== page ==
Tobacco use is the leading preventable cause of death in the United States. Unfortunately efforts to successfully decrease smoking among individuals with schizophrenia have been limited. This application in response to PA-13-078 will be a Stage I pilot or feasibility study that will include the creative use of technology to boost effects and increase intervention implementability. Building upon our experience with mobile technologies and treating smokers with psychiatric disorders, the purpose of the current study will be to evaluate a combined treatment capitalizing on mobile technologies for smoking cessation among smokers with schizophrenia. Behavioral approaches shown to be helpful in achieving and maintaining abstinence will be combined with other evidence based treatment components (bupropion, nicotine replacement therapy, smoking cessation counseling) and smart phone technology to promote short and long term abstinence. Two mobile smart phone applications (the development of which the PI was involved) will be evaluated in the combined treatment in terms of acceptability, feasibility and compliance in this difficult to treatment smokr population. Mechanisms of self-efficacy and psychiatric symptom intensity will be investigated as putative mediators. We will use a successive cohort design that allows for a structured approach to therapy modification. We will recruit two successive cohorts of 5 smokers each to participate in a 4 week treatment (mobile contingency management, four smoking cessation counseling sessions, bupropion and nicotine replacement) and Stay Quit Coach (a mobile application populated during the counseling sessions to promote abstinence in the post-treatment period). After treating smokers 1-5, we will analyze additional indicated changes to the protocol and counseling sessions. After treatment smokers 6-10, we will analyze data and feasibility, and will modify the protocol accordingly beginning a Stage 1b pilot RCT. In the RCT, we will randomize smokers (N = 36) to the combined treatment or to mobile contingency management alone. Outcomes will be assessed at 1, 3, and 6 months after the target quit date. We will test the feasibility and preliminary efficacy of the intervention (through bioverified prolonged abstinence and cigarettes per day) and evaluate the relationships between changes in self-efficacy, psychiatric symptoms and smoking cessation abstinence. Analyses will include evaluating moderator and mediator variables. Our team is particularly well qualified to conduct this study given our work in smoking cessation among psychiatric smokers. This project has strong potential significance in that the combined approach may improve both short and long term smoking cessation abstinence.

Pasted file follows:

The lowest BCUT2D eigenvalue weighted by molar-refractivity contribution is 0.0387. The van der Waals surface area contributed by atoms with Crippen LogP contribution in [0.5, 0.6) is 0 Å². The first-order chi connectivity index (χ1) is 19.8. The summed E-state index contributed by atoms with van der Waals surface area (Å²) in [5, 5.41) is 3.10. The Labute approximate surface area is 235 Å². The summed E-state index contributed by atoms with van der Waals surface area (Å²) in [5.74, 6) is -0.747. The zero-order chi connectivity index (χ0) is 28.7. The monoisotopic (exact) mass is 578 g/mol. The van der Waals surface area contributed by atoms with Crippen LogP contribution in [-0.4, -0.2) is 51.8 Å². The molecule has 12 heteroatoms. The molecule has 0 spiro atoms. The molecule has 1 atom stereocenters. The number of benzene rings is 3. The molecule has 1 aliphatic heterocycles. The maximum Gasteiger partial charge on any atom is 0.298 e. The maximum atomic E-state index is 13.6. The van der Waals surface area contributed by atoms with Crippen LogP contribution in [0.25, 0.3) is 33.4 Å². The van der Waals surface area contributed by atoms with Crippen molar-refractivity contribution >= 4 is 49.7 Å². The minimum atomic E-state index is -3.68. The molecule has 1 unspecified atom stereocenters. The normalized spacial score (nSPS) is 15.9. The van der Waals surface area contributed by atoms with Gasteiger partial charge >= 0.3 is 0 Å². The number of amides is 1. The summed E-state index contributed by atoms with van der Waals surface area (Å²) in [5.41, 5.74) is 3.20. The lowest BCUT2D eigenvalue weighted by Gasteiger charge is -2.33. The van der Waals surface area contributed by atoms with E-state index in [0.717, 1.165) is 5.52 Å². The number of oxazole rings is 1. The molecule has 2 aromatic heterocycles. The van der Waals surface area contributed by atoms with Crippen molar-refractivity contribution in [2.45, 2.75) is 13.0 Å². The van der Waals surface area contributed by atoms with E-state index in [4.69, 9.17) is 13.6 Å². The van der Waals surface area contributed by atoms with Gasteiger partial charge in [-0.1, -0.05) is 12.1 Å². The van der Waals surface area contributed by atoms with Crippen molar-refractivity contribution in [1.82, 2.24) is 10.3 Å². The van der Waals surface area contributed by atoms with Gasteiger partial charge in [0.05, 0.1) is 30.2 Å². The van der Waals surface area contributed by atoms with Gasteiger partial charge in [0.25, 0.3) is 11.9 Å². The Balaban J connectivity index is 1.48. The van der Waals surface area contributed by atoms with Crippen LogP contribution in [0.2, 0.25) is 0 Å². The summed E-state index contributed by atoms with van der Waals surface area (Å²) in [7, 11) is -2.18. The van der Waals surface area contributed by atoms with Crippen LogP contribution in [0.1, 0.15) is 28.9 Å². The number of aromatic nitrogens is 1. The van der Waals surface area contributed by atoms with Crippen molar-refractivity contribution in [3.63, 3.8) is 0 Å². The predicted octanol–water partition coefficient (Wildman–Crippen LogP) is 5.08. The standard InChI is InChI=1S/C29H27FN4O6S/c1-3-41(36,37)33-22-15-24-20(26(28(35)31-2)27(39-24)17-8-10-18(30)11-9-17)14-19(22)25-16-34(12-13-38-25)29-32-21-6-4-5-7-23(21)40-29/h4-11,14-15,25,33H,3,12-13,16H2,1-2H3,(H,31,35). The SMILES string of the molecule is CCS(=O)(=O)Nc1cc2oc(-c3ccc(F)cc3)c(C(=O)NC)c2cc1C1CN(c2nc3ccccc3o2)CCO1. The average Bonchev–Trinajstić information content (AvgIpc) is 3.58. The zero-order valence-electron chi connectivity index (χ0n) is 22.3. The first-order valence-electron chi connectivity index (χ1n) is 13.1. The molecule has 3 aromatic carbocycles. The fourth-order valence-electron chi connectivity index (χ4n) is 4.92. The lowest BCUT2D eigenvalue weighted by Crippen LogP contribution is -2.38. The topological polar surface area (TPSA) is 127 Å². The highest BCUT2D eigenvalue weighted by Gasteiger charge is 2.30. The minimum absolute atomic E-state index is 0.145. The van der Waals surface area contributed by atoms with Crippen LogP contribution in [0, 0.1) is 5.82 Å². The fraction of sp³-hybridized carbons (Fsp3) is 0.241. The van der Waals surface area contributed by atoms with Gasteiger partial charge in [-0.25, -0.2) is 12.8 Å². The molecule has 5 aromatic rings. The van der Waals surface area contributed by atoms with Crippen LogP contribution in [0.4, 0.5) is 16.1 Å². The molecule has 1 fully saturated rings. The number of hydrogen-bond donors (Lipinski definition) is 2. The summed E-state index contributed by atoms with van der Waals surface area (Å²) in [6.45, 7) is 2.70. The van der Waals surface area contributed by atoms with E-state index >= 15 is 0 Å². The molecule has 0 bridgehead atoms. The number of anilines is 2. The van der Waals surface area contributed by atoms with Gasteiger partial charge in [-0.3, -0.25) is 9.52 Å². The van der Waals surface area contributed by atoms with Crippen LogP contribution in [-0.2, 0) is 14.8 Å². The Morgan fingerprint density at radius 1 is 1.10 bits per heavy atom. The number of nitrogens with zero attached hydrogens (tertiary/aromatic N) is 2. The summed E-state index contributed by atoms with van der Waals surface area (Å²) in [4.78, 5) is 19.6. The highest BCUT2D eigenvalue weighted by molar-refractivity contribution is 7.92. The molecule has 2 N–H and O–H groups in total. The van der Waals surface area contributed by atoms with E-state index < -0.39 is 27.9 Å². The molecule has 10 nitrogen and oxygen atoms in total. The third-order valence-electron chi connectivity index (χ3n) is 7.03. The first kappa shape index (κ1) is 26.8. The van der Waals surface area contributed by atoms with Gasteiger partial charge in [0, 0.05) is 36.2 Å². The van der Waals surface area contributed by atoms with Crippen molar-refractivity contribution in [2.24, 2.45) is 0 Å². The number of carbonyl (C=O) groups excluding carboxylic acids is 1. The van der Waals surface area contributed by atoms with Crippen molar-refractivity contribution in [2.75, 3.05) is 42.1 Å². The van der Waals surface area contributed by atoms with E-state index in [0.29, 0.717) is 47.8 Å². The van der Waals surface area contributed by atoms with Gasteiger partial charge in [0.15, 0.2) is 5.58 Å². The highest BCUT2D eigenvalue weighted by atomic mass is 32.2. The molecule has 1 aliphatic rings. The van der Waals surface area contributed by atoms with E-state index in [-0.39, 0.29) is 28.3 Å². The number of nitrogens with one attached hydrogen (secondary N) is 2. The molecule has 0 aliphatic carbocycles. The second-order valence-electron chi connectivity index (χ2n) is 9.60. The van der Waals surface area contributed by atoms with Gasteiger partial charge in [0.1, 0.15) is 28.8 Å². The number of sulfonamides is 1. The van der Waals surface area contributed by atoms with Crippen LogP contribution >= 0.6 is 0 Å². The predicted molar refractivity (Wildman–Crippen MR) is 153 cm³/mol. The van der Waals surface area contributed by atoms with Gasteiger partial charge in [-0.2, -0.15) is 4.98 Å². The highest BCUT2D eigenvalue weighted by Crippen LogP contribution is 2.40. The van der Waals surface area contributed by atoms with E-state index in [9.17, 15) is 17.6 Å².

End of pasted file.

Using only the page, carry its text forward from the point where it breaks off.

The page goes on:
Public Health Relevance

Tobacco use is the leading preventable cause of death in the United States. Unfortunately efforts to successfully decrease smoking among individuals with schizophrenia have been limited. The purpose of the current study will be to evaluate a combined treatment capitalizing on mobile technologies for smoking cessation among smokers with schizophrenia. This project has strong potential significance in that the combined approach may improve both short and long term smoking cessation abstinence among smokers with schizophrenia.

Agency
National Institute of Health (NIH)
Institute
National Institute on Drug Abuse (NIDA)
Type
Planning Grant (R34)
Project #
5R34DA038272-03
Application #
9233982
Study Section
Adult Psychopathology and Disorders of Aging Study Section (APDA)
Program Officer
Aklin, Will
Project Start
2015-04-01
Project End
2018-02-28
Budget Start
2017-03-01
Budget End
2018-02-28
Support Year
3
Fiscal Year
2017
Total Cost
Indirect Cost
Name
Duke University
Department
Psychiatry
Type
Schools of Medicine
DUNS #
044387793
City
Durham
State
NC
Country
United States
Zip Code
27705
Green, Kimberly T; Dennis, Paul A; Neal, Lydia C et al. (2016) Exploring the relationship between posttraumatic stress disorder symptoms and momentary heart rate variability. J Psychosom Res 82:31-4
Dennis, Paul A; Kimbrel, Nathan A; Dedert, Eric A et al. (2016) Supplemental nicotine preloading for smoking cessation in posttraumatic stress disorder: Results from a randomized controlled trial. Addict Behav 59:24-9